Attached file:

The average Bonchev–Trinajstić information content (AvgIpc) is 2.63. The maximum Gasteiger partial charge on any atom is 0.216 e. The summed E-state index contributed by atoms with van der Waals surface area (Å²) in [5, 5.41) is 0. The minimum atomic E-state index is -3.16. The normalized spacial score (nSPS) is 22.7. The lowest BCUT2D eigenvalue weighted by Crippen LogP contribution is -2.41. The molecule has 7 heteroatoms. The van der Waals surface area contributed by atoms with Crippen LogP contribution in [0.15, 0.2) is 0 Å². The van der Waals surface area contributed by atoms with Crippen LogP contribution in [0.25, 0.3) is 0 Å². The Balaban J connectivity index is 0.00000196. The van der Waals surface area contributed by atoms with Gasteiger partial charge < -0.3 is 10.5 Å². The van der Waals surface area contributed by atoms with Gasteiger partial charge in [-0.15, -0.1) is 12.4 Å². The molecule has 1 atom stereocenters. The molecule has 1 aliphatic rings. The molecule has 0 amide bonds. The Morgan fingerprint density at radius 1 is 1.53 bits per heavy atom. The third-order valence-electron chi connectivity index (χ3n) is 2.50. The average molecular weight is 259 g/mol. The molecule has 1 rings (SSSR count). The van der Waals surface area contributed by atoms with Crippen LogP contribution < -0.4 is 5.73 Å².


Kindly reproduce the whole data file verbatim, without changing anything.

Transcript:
The average Bonchev–Trinajstić information content (AvgIpc) is 2.63. The maximum Gasteiger partial charge on any atom is 0.216 e. The summed E-state index contributed by atoms with van der Waals surface area (Å²) in [5, 5.41) is 0. The minimum atomic E-state index is -3.16. The normalized spacial score (nSPS) is 22.7. The lowest BCUT2D eigenvalue weighted by Crippen LogP contribution is -2.41. The molecule has 7 heteroatoms. The van der Waals surface area contributed by atoms with Crippen LogP contribution in [0.15, 0.2) is 0 Å². The van der Waals surface area contributed by atoms with Crippen LogP contribution in [0.25, 0.3) is 0 Å². The Balaban J connectivity index is 0.00000196. The van der Waals surface area contributed by atoms with Gasteiger partial charge < -0.3 is 10.5 Å². The van der Waals surface area contributed by atoms with Gasteiger partial charge in [-0.15, -0.1) is 12.4 Å². The molecule has 1 atom stereocenters. The molecule has 1 aliphatic rings. The molecule has 0 amide bonds. The Morgan fingerprint density at radius 1 is 1.53 bits per heavy atom. The third-order valence-electron chi connectivity index (χ3n) is 2.50. The average molecular weight is 259 g/mol. The molecule has 1 rings (SSSR count). The van der Waals surface area contributed by atoms with Crippen LogP contribution < -0.4 is 5.73 Å².